City parking tax plan OKd: The more you pay to park, the higher the tax
BY FRAN SPIELMAN City Hall Reporter email@example.com April 8, 2013 1:03PM
Scott Stewart~Sun-Times file photo
Updated: May 10, 2013 6:15AM
Mayor Rahm Emanuel’s plan to change Chicago’s parking tax — from a sliding scale to a fixed percentage — got the green light Monday despite concern that hotel patrons who drive to the city and park overnight would pay through the nose.
Under the current, sliding-scale, the most motorists can pay in taxes is $5 for a parking fee of $12 or more. That’s even on a valet parking tab of $50 at a luxury downtown hotel.
The new structure, approved by the City Council’s Finance Committee, includes a flat tax of 20 percent on weekday parking and 18 percent on weekends. The more you pay to park, the higher the tax.
Marc Gordon, president and CEO of the Illinois Hotel and Lodging Association, said 18 percent of the people who stay in Chicago hotels drive to the city and park overnight. They pay an average overnight parking fee of $42.31. High-end hotels charge $50-a-night.
Under the mayor’s plan, those same motorists who were paying $3 in taxes in 2011 and $5 now would pay anywhere from $8.62-to-$10 in taxes. That’s more than triple the tax in less than two years, he said.
“It has a severe impact on our hotels and the overnight guests who stay there,” Gordon said.
“These are the guests who come in and stay in our hotels and spend their money in our city and pay the taxes and do all the good things that have a tremendous effect on the city’s economic [health] — $12 billion is what tourism brings to the city.”
Ald. Walter Burnett (27th) added, “We’ve been blessed to have an increase of heads in beds. We want to make sure we keep it that way.”
Instead of 20 percent on weekdays and 18 percent on weekends, Gordon suggested a flat rate of 15 percent at all times. That would soften the blow on hotel patrons who sometimes park their cars for up to five nights, he said.
Ald. Jason Ervin (28th) was not sympathetic.
“Why is parking so high to start with? The amounts I’ve seen in some of these hotels are just ridiculous. That probably has a greater detriment [than the tax]….I’ve seen rates of $45-to-$50 for overnight parking. You can get a room at Midway for that amount,” Ervin said.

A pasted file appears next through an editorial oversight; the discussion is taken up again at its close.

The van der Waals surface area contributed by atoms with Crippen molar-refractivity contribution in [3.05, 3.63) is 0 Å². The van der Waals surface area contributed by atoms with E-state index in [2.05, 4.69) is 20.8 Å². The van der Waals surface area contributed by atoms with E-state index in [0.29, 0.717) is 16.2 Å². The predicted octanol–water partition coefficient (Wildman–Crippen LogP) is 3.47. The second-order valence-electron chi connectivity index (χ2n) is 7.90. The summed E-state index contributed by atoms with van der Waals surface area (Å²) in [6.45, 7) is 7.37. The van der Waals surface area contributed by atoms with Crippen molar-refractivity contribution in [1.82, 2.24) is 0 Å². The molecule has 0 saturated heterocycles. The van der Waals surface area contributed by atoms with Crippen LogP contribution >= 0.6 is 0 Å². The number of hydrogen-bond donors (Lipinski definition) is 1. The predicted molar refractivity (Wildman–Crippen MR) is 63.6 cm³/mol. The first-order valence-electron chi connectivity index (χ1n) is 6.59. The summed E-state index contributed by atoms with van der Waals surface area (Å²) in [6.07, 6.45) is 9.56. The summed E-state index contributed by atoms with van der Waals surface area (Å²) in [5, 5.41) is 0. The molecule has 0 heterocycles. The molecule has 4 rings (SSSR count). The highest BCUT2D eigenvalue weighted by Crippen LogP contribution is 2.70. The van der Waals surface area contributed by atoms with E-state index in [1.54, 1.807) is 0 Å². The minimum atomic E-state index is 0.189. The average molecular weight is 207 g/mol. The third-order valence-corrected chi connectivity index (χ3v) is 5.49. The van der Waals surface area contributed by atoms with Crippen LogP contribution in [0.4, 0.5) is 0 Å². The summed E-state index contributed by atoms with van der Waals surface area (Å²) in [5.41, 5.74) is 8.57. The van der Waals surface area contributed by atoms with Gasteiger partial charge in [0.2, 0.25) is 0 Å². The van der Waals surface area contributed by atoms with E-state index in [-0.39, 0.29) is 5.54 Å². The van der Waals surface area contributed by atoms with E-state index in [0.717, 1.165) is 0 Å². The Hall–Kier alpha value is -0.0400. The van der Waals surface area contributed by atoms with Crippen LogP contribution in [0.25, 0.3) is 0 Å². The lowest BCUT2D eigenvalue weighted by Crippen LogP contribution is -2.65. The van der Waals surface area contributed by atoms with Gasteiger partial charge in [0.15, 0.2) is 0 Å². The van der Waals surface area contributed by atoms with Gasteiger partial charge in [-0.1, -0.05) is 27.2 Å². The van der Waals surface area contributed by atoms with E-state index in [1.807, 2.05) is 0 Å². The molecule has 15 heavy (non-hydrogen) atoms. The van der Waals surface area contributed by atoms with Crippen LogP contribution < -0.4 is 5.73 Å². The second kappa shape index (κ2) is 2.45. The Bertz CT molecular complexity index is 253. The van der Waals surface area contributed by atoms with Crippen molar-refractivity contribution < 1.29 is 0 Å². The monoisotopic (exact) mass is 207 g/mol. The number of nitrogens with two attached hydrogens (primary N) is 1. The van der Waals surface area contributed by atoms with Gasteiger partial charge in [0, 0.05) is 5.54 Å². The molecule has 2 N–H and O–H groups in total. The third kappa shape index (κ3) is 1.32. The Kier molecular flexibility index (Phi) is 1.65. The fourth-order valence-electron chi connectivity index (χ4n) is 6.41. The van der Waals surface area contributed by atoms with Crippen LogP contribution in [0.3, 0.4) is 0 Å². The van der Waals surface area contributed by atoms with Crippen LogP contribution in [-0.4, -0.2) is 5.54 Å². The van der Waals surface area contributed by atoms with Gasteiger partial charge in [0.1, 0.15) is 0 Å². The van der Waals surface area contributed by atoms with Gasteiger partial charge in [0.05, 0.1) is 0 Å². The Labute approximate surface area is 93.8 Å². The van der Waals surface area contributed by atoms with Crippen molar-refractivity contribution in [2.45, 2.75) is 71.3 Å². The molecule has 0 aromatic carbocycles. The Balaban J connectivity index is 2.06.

Budget Director Alex Holt argued that a percentage-based tax is more equitable.
“The idea behind this structure is….to make it easier to administer, but also to more fairly distribute that tax based on what people are paying. If you’ve got a premium service, you will pay more. If you’re paying an economy rate, you will actually pay less,” Holt said, noting that 50 percent of Chicago parkers pay $12 or less.
“[Hotel] garage rates tend to be $50 and up. As a result of the percentage-based tax, those parkers will pay more. Currently you’re paying less than your share of the tax and the economy parker is paying more. This percentage-based fee evens that out.”
Holt noted that most major cities impose a percentage-based parking tax. In New York City, the tax is 18.4 percent. In Philadelphia, it’s 20 percent. San Francisco imposed a 25 percent fee.
The mayor’s 2013 budget includes $122 million in parking tax revenue. The annual take should remain in the “$122 million-to-$125 million range” even after the restructuring, the budget director said.
“We worked backwards from that number and figured out where the percentage rate should be. We wanted to be in that range of revenue-neutral. We did not structure it to result in an increase in revenue. We structured it to stay revenue-neutral,” Holt said.
Emanuel’s first budget was balanced, in part, on a $2-a-weekday hike in parking taxes cleverly billed as a “congestion fee” even though it was confined neither to rush periods nor congested downtown and River North areas.
The full City Council is expected to approve the parking tax overhaul on Wednesday, effective July 1.